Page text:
Please wait while we process your payment
If you don't see it, please check your spam folder. Sometimes it can end up there.
Don’t have an account?
Create Your Account
Sign up for your FREE 7-day trial
Already have an account? Log in
Choose Your Plan
$4.99/month + tax
$24.99/year + tax
Save over 50% with a SparkNotes PLUS Annual Plan!
for a group?
Get Annual Plans at a discount when you buy 2 or more!
$18.74 /subscription + tax
Subtotal $37.48 + tax
on 2-49 accounts
on 50-99 accounts
Want 100 or more?
for a customized plan.
You'll be billed after your free trial ends.
7-Day Free Trial
Renews October 9, 2023
October 2, 2023
Discounts (applied to next billing)
This is not a valid promo code.
(one code per order)
Annual Plan - Group Discount
SparkNotes Plus subscription is $4.99/month or $24.99/year as selected above. The free trial period is the first 7 days of your subscription. TO CANCEL YOUR SUBSCRIPTION AND AVOID BEING CHARGED, YOU MUST CANCEL BEFORE THE END OF THE FREE TRIAL PERIOD. You may cancel your subscription on your Subscription and Billing page or contact Customer Support at firstname.lastname@example.org. Your subscription will continue automatically once the free trial period is over. Free trial is available to new customers only.
For the next 7 days, you'll have access to awesome PLUS stuff like AP English test prep, No Fear Shakespeare translations and audio, a note-taking tool, personalized dashboard, & much more!
You’ve successfully purchased a group discount. Your group members can use the joining link below to redeem their group membership. You'll also receive an email with the link.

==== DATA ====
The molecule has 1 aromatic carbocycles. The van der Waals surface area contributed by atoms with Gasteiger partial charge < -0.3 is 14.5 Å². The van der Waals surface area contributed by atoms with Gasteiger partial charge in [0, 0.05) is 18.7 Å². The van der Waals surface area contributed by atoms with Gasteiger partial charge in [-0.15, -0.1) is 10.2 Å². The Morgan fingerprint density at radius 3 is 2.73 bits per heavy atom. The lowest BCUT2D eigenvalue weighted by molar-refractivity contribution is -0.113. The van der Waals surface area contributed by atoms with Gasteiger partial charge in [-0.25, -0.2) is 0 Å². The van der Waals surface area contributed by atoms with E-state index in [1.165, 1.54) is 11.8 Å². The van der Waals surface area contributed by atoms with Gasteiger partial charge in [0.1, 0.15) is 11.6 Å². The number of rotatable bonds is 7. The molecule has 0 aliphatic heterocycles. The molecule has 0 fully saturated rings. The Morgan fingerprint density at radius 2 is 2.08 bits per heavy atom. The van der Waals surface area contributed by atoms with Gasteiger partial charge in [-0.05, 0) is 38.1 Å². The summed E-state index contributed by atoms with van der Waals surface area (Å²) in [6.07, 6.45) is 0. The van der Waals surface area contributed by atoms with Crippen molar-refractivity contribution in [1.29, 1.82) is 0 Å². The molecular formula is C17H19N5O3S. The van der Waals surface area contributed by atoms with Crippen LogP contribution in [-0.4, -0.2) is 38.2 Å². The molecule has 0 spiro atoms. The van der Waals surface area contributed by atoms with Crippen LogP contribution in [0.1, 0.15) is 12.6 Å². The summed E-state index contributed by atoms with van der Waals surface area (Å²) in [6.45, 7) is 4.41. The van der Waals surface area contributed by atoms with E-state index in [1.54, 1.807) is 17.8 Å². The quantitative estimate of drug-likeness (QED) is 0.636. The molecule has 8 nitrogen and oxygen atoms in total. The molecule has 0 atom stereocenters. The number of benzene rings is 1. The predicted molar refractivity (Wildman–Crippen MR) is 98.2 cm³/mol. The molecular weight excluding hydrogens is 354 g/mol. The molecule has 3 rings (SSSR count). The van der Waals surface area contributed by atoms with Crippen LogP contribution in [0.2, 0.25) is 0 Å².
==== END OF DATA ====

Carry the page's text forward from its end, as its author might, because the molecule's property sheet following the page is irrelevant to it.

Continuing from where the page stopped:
Members will be prompted to log in or create an account to redeem their group membership.
Thanks for creating a SparkNotes account! Continue to start your free trial.
Your PLUS subscription has expired
*See discount terms and conditions.
Mrs. Das’s fundamental failing is that she is profoundly selfish and self-absorbed. She does not see anyone else as they are but rather as a means to fulfilling her own needs and wishes. Her romanticized view of Mr. Kapasi’s day job leads her to confide in him, and she is oblivious to the fact that he would rather she did not. She persists in confiding even when it is clear that Mr. Kapasi has no advice to offer her. Mrs. Das is selfish, declining to share her food with her children, reluctantly taking her daughter to the bathroom, and refusing to paint her daughter’s fingernails. She openly derides her husband and mocks his enthusiasm for tourism, using the fact that they are no longer in love as an excuse for her bad behavior. Although Mrs. Das has been unfaithful, she feels the strain in her marriage only as her own pain. She fails to recognize the toll her affair takes on her husband and children. Rather than face the misery she has caused, Mrs. Das hides behind her sunglasses and disengages from her family. Likewise, when her attempt at confiding in Mr. Kapasi fails, she leaves the car rather than confront the guilt that Mr. Kapasi has suggested is the source of her pain.
Mrs. Das embodies stereotypically American flaws, including disrespect for other countries and cultures, poorly behaved children, and a self-involvement so extensive that she blames others for her feelings of guilt about her infidelity. She is messy, lazy, and a bad parent. She has no concern for the environment or her effect on it and drops her rice snacks all over the ground, riling the local wildlife. She represents what is often called the “ugly American,” a traveler who stands out in every situation because of her expansive sense of self-importance and entitlement.